Dog Days of Summer – What Does That Mean?



Well we know what it means. It means it is excruciatingly hot! But why do we call it that? Here in Denver it seems like every season is the “Dog Days” because everyone has a dog (I love dogs, by the way).

Fun Fact: Some summer days are called dog days due to the intense heat that occurs on those days. It is compared to how dogs act sluggish and tired on such days thus giving it the term dog days of summer.

Dogs commonly bite more often in the summer too. Dog bites can be prevented and we need to make sure that we keep our children educated and aware of the animals we share our spaces with. 

Dog Safety for children

information provided by: Best Friends Animal Society

  • Always ask permission before petting or touching someone else’s dog.
  • Most of the time, we encounter friendly, wiggly dogs in public. But you should be cautious if a dog goes still, becomes stiff, and/or is not wagging in a loose and friendly way.
  • Don’t corner a dog. All dogs have a sense of personal space, so watch their body language as you get closer (or the dog gets closer to you).
  • When approached by a strange dog, stand quietly, hands at your sides and avoid eye contact. A dog’s natural instinct is to chase, so if you run, a dog may chase. Watch the dog out of the corner of your eye and don’t turn your back.
  • Do not approach dogs in cars or on chains or ropes. Dogs can be protective about their territory and may feel a bit more vulnerable or defensive than usual. When dogs are tied up, they know they can’t run away so their only defense will be to fight.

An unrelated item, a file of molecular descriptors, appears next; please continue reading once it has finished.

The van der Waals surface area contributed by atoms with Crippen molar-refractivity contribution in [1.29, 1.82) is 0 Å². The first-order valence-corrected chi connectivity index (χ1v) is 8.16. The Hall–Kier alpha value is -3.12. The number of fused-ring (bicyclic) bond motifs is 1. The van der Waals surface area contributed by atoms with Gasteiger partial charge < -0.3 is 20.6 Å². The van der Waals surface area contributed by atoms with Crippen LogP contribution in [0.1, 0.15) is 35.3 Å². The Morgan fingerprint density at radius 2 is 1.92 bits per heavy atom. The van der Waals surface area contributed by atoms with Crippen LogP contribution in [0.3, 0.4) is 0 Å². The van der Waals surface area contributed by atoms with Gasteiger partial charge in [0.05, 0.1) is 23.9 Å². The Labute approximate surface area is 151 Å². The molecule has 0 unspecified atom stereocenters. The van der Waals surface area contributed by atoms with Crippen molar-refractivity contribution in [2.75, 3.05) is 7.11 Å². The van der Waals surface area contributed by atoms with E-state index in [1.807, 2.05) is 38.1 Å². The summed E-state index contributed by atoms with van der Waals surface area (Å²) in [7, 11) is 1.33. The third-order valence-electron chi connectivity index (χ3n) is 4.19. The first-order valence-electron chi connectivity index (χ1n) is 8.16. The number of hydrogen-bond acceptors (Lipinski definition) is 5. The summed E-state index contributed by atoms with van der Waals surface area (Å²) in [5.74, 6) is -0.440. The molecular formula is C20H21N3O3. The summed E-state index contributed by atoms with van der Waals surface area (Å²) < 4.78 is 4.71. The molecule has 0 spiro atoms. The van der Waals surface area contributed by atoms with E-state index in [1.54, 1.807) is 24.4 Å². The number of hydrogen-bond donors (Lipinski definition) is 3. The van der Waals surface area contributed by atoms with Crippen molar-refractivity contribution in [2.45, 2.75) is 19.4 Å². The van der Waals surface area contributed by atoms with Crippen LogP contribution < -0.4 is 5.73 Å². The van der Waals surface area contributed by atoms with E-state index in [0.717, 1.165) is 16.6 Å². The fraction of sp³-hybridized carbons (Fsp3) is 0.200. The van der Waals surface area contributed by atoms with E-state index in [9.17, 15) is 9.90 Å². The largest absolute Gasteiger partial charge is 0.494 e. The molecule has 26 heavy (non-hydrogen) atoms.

• To avoid startling dogs, don’t approach or touch them while they’re sleeping, fixated on something, or with their puppies.
  • Never get between dogs who are fighting and keep your hands away from their heads.
  • Leave dogs alone when they are eating, whether the dog is eating from a bowl or chewing a treat or any other high-value item. Like people, dogs don’t like it when people get between them and their food.
  • Don’t reach over or through fences or barriers to pet or touch a dog.
  • Never tease, chase or harass a dog.
  • Don’t enter a property containing a dog if you’re not accompanied by the dog’s person. Dogs can be protective of their family and territory and think it’s their job to protect them.

Good luck and happy 4th of July! Enjoy your summer….woooohoooo!




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